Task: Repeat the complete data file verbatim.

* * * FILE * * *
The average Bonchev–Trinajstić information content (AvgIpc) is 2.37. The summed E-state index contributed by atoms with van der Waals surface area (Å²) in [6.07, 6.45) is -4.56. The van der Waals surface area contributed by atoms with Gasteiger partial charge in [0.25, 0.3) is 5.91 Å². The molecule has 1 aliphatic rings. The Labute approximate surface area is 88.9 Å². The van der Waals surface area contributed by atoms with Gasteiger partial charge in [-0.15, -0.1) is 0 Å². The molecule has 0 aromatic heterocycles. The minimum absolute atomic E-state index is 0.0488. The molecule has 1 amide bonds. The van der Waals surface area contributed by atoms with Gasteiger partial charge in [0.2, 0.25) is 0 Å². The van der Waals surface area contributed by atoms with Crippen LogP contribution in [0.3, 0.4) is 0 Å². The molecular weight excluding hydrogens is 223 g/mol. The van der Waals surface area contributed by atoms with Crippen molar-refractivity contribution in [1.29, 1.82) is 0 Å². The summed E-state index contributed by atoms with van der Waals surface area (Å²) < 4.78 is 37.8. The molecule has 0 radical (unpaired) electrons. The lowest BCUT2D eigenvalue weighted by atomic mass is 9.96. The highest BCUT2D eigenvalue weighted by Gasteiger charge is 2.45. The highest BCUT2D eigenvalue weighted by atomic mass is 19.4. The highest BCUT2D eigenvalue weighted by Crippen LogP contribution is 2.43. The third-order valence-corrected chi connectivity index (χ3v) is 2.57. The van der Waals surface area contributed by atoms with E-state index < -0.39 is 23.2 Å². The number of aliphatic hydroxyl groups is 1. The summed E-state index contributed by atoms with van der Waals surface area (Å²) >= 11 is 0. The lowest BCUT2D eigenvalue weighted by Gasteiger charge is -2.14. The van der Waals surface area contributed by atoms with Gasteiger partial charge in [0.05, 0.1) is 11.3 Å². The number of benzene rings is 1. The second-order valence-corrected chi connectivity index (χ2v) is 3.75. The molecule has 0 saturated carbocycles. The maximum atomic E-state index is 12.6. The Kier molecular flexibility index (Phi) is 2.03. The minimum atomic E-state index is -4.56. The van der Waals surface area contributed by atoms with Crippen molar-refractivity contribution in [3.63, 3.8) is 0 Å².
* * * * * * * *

The average Bonchev–Trinajstić information content (AvgIpc) is 2.37. The summed E-state index contributed by atoms with van der Waals surface area (Å²) in [6.07, 6.45) is -4.56. The van der Waals surface area contributed by atoms with Gasteiger partial charge in [0.25, 0.3) is 5.91 Å². The molecule has 1 aliphatic rings. The Labute approximate surface area is 88.9 Å². The van der Waals surface area contributed by atoms with Gasteiger partial charge in [-0.15, -0.1) is 0 Å². The molecule has 0 aromatic heterocycles. The minimum absolute atomic E-state index is 0.0488. The molecule has 1 amide bonds. The van der Waals surface area contributed by atoms with Gasteiger partial charge in [0.2, 0.25) is 0 Å². The van der Waals surface area contributed by atoms with Crippen LogP contribution in [0.3, 0.4) is 0 Å². The molecular weight excluding hydrogens is 223 g/mol. The van der Waals surface area contributed by atoms with Crippen molar-refractivity contribution in [1.29, 1.82) is 0 Å². The summed E-state index contributed by atoms with van der Waals surface area (Å²) < 4.78 is 37.8. The molecule has 0 radical (unpaired) electrons. The lowest BCUT2D eigenvalue weighted by atomic mass is 9.96. The highest BCUT2D eigenvalue weighted by Gasteiger charge is 2.45. The highest BCUT2D eigenvalue weighted by atomic mass is 19.4. The highest BCUT2D eigenvalue weighted by Crippen LogP contribution is 2.43. The third-order valence-corrected chi connectivity index (χ3v) is 2.57. The van der Waals surface area contributed by atoms with E-state index < -0.39 is 23.2 Å². The number of aliphatic hydroxyl groups is 1. The summed E-state index contributed by atoms with van der Waals surface area (Å²) >= 11 is 0. The lowest BCUT2D eigenvalue weighted by Gasteiger charge is -2.14. The van der Waals surface area contributed by atoms with Gasteiger partial charge in [0.05, 0.1) is 11.3 Å². The number of benzene rings is 1. The second-order valence-corrected chi connectivity index (χ2v) is 3.75. The molecule has 0 saturated carbocycles. The maximum atomic E-state index is 12.6. The Kier molecular flexibility index (Phi) is 2.03. The minimum atomic E-state index is -4.56. The van der Waals surface area contributed by atoms with Crippen molar-refractivity contribution in [3.63, 3.8) is 0 Å².